One nonprofit organization that is important to me is called Score A Friend. The person who created Score A Friend, Sarah Greichen, is positive, hard-working, and passionate about family and empowering people with special needs to achieve a greater purpose in this life.
She lives the phrase inclusive friendships like few people I have ever known. I first encountered this devoted young woman at the high school that I attended in 2014.
Let me set the scene:
I was sitting alone at lunch. As a young girl with Down syndrome, that happened to me often. I was no stranger to loneliness. Sarah sat beside me, and together we discovered that we were both on the swim and dive team. She was also becoming a member of Special Olympics Colorado’s Youth Activation Committee (YAC), a group that plans activities for Special Olympics athletes and young partners who are not intellectually disabled. I had been on the committee for some time. Sarah was joining with her twin brother, Jacob, who has an Autism Spectrum Disorder.
When Sarah was 13 years old, she realized that Jacob didn’t have any friends, and this broke her heart. She saw that students made friends through school, sports, and clubs. She decided an inclusion club that would welcome all individuals with different talents and abilities might be a chance for Jacob to connect with other students.
As members of YAC, we all learned about Special Olympics programs called Project Unify and Unified Clubs. This new club would be different, because it would be all about connecting people with one another. Special Olympics loved what Sarah wanted to add and supported her ideas and vision. She created a Score A Friend club model to be used in schools from elementary to college.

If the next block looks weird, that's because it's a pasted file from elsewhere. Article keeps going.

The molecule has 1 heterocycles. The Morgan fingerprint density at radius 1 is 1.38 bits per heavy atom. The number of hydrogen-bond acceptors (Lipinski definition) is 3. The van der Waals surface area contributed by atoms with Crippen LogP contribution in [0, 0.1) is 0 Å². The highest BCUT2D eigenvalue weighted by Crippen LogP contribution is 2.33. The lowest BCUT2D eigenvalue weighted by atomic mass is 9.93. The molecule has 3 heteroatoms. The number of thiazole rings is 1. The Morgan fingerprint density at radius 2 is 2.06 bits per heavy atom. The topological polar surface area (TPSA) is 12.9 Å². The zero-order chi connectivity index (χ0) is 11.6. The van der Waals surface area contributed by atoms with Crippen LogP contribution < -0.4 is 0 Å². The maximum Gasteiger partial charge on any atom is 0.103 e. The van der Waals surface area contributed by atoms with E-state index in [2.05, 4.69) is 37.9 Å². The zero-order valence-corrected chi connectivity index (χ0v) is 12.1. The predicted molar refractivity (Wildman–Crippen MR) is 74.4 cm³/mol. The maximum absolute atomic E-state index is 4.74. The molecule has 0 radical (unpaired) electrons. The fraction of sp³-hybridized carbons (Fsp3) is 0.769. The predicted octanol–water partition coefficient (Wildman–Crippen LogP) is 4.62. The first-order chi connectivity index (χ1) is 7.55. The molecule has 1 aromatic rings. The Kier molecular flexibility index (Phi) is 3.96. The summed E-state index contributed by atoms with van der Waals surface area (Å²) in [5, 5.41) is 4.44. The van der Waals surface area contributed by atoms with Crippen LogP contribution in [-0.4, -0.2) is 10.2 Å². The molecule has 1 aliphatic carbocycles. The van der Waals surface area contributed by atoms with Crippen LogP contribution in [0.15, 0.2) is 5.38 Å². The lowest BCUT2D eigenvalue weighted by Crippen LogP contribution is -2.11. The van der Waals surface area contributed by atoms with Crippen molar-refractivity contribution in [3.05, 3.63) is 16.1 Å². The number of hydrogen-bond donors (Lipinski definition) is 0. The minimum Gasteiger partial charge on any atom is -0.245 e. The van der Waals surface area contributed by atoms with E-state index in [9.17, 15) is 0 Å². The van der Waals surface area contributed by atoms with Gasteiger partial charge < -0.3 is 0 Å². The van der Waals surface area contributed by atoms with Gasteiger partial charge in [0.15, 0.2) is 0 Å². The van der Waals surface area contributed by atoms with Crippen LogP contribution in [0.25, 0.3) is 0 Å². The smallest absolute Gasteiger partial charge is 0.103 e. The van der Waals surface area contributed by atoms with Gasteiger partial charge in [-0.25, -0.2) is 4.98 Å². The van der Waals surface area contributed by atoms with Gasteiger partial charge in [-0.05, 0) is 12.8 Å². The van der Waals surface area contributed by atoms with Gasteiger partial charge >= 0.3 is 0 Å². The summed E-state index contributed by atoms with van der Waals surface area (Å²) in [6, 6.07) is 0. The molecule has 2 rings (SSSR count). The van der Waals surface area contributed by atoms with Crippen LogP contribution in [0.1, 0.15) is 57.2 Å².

You might be wondering: What do Score A Friend Clubs do?
They promote and support the inclusion of students of all abilities in schools and in the community. Members work together to address issues that impact students and advocate for them. Students interact together in unified sports and unified elective courses and have the opportunity to collaborate with organizations for community service. Overall, these clubs build inclusive friendships and activists. In many ways, these clubs highlight the pure kindness and acceptance that many long for.
I mentioned how Sarah and I first met. From the very beginning, when Sarah came beside me, I have felt important and valued.
“Inclusion to me is just walking up to someone and being yourself. Being inclusive is having a human connection without placing judgments before it,” Sarah said.
As for the club Sarah envisioned, Score A Friend chapters are under development across the country. From the start, I have been privileged to be personally involved in this terrific organization. Score A Friend is an organization that really keeps me engaged in spreading the power of meaningful friendships. It is an organization that channels all of the possibilities that kindness and community can bring about.
One of those possibilities is that a lonely young girl with Down syndrome might Score A Friend for life. I did with my now best friend, Sarah Greichen.
If you want to get involved with this wonderful program, you can:
Commit to being an inclusive, accepting person.
Start your own Score A Friend club. http://scoreafriend.org/start-a-club/
Donate to the cause. http://scoreafriend.org/donate/